Neurofibromatosis type 1 (NF1) is a hereditary cancer syndrome, characterized by café-au-lait skin spots and multiple neurofibromas. A gene linked to NF1 encodes neurofibromin, an established function of which is to stimulate intrinsic GTPase activity of ras protein. By transiently coexpressing a neurofibromin cDNA in a melanoma cell line, we show that neurofibromin increases the expression of a reporter gene under the control of the tyrosinase gene promoter. Tyrosinase is a rate-limiting enzyme in melanin biosynthesis and is expressed only in melanin-producing cells. Functional analysis of neurofibromin cDNAs suggests that the domain related to a GTPase-activating protein is mainly responsible for this induction. These results suggest that neurofibromin functions as a regulator of melanogenesis, a process specific to the melanocytes derived from the neural crest.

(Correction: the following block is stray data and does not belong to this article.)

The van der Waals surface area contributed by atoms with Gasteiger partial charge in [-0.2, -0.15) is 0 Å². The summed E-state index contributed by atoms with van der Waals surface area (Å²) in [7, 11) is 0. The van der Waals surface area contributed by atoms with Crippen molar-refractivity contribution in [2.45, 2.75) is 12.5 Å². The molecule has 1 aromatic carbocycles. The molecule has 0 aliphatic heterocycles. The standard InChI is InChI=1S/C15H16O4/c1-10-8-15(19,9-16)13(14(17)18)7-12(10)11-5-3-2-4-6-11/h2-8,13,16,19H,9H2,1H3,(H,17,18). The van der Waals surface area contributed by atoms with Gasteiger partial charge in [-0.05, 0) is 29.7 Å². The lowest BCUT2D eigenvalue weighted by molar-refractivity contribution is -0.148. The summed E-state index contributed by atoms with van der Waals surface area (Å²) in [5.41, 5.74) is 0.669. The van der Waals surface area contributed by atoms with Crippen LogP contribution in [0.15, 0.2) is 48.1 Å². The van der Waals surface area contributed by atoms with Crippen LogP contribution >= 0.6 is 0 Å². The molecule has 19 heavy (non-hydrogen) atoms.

|Number of pages||8|
|Journal||Biochemical and biophysical research communications|
|Publication status||Published - 1994 Dec 30|
ASJC Scopus subject areas
- Molecular Biology
- Cell Biology